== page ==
• Make sure you have the phone numbers of emergency contacts (friends and/or family members) to hand when you are out as well as your mobile phone.
  • If you are walking at night keep to busy well-lit streets. Avoid short cuts down lanes and across fields.
  • Choose bus stops on busy roads rather than secluded spots.
  • If you think someone is following you, immediately go somewhere that is busier like a shop or busy street.
  • Carry a whistle or alarm around your neck as a deterrent.
  • Keep valuables out of sight. For example, do not put a purse or mobile phone in the back pocket of a backpack or carry it in your hand.
  • Do not fight if someone tries to steal something from you as they might have a knife.
  • Always tell somebody if you think you are in danger or if you are being bullied. Never suffer in silence.
  • Remember to lock doors when you’re in and when you’re out. Close windows before you go out.

Your child could also download a personal safety app such as HollyGuard. For more safety tips, please see Brighton & Hove BHSCP webpage.

3. Organise college/university visits, volunteering or work experience

College/university visits

Colleges and universities organise open days and tours. Some offer masterclasses and taster sessions so potential students can sample courses for themselves. It is a good idea for your child to visit a college so they can get a real feel for it. There is only so much they can find out from brochures and websites.

If your child has missed an open day do not worry. Colleges and universities are usually happy to arrange tours and visits at other times.


Volunteering is a great idea if your child is unsure of their next step. As well as being a confidence booster, it is a brilliant way to gain transferrable skills that will enhance their employment prospects. Working as a team with people of different ages, backgrounds and interests; communication skills; problem solving skills and learning to organise tasks are some of the skills your child could gain.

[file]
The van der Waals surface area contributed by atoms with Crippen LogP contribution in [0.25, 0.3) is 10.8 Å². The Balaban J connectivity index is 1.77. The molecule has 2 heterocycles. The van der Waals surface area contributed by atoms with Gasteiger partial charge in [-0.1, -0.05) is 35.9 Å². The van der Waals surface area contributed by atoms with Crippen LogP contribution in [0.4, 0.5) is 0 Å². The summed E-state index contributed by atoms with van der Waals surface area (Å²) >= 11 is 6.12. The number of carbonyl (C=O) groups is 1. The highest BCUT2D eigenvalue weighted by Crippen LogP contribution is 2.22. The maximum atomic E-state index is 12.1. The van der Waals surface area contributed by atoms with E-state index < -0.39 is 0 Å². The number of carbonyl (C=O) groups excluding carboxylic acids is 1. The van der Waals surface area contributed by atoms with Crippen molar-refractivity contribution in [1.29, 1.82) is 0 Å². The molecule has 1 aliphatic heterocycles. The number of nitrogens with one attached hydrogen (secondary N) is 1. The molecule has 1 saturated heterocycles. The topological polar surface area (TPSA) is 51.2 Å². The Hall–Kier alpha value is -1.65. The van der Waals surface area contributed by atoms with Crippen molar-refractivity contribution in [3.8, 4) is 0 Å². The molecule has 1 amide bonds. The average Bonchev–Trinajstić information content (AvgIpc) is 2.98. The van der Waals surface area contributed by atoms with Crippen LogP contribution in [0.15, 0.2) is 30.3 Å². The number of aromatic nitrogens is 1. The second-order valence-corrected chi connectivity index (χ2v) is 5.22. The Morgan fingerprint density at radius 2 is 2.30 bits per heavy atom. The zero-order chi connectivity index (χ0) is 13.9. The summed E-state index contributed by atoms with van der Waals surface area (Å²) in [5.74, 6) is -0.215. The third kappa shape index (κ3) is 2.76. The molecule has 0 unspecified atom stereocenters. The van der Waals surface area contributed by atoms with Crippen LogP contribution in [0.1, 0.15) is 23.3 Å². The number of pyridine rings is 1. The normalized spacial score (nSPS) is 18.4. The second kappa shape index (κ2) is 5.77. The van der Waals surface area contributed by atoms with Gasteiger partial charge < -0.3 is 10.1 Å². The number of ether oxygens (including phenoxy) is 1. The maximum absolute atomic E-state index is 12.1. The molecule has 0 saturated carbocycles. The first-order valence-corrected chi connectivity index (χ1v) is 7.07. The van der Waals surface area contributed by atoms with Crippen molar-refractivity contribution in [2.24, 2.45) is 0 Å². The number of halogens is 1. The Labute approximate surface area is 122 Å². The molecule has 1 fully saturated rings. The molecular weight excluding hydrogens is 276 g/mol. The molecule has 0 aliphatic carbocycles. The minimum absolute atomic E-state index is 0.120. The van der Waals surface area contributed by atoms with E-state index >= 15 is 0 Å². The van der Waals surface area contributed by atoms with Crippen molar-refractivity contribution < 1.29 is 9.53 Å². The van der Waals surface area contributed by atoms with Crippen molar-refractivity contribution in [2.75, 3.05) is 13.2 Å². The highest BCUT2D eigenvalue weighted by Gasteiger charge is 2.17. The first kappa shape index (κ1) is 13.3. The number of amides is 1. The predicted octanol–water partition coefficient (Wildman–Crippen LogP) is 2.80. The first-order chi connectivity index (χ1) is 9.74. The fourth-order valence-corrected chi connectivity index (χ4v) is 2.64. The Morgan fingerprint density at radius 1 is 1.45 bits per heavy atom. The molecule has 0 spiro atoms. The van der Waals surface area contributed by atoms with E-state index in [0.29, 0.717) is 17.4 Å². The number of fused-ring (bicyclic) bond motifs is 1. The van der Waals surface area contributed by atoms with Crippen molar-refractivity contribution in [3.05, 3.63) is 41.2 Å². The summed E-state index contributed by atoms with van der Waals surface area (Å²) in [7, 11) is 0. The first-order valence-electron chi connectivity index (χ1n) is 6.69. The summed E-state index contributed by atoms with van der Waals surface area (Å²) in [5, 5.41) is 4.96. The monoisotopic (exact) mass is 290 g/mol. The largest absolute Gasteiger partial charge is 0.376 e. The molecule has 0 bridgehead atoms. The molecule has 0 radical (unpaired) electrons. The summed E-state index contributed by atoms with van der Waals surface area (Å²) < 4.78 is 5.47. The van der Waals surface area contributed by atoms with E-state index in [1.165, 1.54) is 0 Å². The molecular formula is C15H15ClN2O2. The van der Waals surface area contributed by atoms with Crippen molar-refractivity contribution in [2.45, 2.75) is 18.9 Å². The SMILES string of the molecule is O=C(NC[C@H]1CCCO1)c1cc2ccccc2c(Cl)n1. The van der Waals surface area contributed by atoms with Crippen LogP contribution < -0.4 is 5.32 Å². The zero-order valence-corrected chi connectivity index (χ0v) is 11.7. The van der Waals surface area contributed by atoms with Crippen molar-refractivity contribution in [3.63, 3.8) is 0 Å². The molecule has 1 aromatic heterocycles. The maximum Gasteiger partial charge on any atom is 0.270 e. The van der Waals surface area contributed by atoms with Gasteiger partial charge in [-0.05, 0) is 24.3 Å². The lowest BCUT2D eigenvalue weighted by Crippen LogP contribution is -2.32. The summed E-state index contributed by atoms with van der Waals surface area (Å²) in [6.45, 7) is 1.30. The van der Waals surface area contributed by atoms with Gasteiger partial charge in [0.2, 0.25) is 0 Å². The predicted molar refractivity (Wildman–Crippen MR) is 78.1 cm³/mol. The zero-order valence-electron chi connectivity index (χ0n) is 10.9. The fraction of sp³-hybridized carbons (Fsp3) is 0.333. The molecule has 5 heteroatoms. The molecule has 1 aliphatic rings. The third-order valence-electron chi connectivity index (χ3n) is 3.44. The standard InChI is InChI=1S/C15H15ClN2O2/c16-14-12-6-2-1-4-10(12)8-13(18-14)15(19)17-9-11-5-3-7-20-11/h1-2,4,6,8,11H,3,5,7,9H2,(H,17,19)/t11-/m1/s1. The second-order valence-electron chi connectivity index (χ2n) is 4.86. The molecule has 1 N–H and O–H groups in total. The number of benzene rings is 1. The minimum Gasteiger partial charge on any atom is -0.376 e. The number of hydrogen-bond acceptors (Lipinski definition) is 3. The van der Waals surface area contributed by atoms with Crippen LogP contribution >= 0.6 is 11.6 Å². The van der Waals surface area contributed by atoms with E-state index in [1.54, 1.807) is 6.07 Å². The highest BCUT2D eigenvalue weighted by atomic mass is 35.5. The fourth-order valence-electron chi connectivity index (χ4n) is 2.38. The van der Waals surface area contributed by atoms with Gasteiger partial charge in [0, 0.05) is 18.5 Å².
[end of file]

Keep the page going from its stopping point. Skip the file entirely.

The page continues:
Find volunteering opportunities through the volunteering website.

Work experience

Work experience can be arranged by asking your child’s school whether they have links with relevant employers. Your child could also apply speculatively to an employer of their choice.

4. Support your child to write their CV

An outstanding CV and covering letter are vital, especially when employers receive hundreds of CVs every day. The Barclays Life Skills website has some brilliant tips and tools to help your child.

It is important to tailor a covering letter and CV to an individual employer. Although this takes effort it makes an enormous difference. Encourage your child to carefully analyse the job description and find out more about the employer through their website. Your child should make sure the employer knows they have the skills and personal qualities they are looking for.

How to prepare your child for leaving school – further tips

We recommend the following websites:

My World of Work:

Career options for school leavers:

The National Careers Service helpline for teenagers:

Is your child sitting exams next year? TutorMyKids can help to prepare your child by supporting them through their GCSEs, A Levels or A/S Levels. Please contact us on 01223 858 421 or